The fight for a smoke-free society

31 May 2012

Written by: Cass Savellis

Today is World No Tobacco Day, a day worthwhile and definitely needed. It provides hope that an increasing number of people are now ready to face the realisation that smoking and being exposed to passive smoking only has negative consequences.

The organisers of World No Tobacco Day, WHO (World Health Organization) state that, ‘Tobacco use continues to be the leading global cause of preventable death,’ killing nearly ‘6 million people every year through cancer, heart disease, respiratory diseases, childhood diseases and others.’

The first steps have been taken in Australia, with smoking banned in bars and hotels around 2007. Although Tasmania had already delegated a number of smoke-free spaces in 2006. Now, several towns, if not states are leaning towards smoking bans in public spaces.

Recent updates have been smoking bans in the majority of public areas, such as playgrounds, sporting grounds, public transport stops and entrances to buildings. In February, the NSW government announced its plan to initiate these restrictions. Places including the Macedon Ranges Shire, have also proposed bans, beginning in July.

This World No Tobacco Day theme is ‘industry interference’ which ‘will focus on the need to expose and counter the tobacco industry’s brazen and increasingly aggressive attempts to undermine the WHO Framework Convention on Tobacco Control’. In other words, the campaign looks at the way the tobacco industry interferes in sectors such as the government, public and scientific research, to make tobacco use seem positive.

Now that these schemes have been identified, the 2012 World No Tobacco Day aims to cut down the tobacco industry to stop them from undermining the facts.

For instance, while the government approves of tobacco sales due to the profits it encounters, smoking related illness costs the government ‘hundreds of billions of dollars of economic losses worldwide every year’, according to WHO.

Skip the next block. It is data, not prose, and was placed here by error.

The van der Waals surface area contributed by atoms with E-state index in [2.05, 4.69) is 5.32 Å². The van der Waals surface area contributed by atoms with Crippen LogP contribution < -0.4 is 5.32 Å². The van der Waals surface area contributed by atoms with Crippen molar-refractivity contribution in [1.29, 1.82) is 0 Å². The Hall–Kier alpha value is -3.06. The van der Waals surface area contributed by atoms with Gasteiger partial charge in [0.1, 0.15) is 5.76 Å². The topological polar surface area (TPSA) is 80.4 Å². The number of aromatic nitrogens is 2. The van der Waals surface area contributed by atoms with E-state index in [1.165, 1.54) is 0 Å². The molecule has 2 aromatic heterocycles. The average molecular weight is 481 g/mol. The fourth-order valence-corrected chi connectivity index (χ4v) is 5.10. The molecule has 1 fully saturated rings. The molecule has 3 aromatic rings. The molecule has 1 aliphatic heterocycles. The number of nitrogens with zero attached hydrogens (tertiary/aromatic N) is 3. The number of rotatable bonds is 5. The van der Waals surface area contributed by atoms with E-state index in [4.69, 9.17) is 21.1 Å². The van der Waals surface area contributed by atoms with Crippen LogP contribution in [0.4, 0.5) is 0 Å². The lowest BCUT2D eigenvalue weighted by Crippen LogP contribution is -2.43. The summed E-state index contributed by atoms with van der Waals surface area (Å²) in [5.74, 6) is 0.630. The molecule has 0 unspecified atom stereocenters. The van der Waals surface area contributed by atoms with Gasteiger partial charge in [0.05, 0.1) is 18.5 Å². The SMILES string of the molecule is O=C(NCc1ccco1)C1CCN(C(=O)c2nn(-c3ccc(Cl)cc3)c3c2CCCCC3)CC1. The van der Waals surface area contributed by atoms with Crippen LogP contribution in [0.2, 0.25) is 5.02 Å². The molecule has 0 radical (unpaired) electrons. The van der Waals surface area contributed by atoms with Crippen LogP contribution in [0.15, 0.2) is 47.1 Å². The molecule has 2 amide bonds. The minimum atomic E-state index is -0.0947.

This is probably the most significant barrier to break through, getting the government to stop supporting tobacco distribution will hopefully bring imminent change. It is puzzling that the government is able to allow the sale of cigarettes that are linked to numerous illnesses and are the direct cause of several more.

And while the public may think it’s ‘each to their own’, what many may not be aware of is that around 600, 000 people die each year from second-hand smoke exposure. Before smoking was banned in hotels and clubs, patrons would have a fond reminder of their night out by smelling like someone else’s second-hand smoke. Not what you imagine when turning 18 and are excited to be allowed into these premises! How people think this makes them more appealing is mindboggling.

Dr Douglas Bettcher, Director of WHO’s Tobacco Free Initiative, states that the tobacco free days are proven to impact government’s decisions, noting that in 2004 Ireland was the first country to go smoke free in absolutely all public areas. Bettcher hopes this has set the bar high for other countries who have imposed smoking bans, but still have places with designated smoking areas.

If more and more individuals get behind the smoking ban, it will decrease association with the tobacco industry, who are according to Bettcher, ‘underhanded, parasitic, profit-seeking and need to be regulated.’

If you’re passionate about the ban on tobacco, you can find out more about the campaign.

Cass Savellis is a final year Bachelor of Journalism student and part of the upstart editorial team. She writes a blog and can be found on Twitter @csavellis.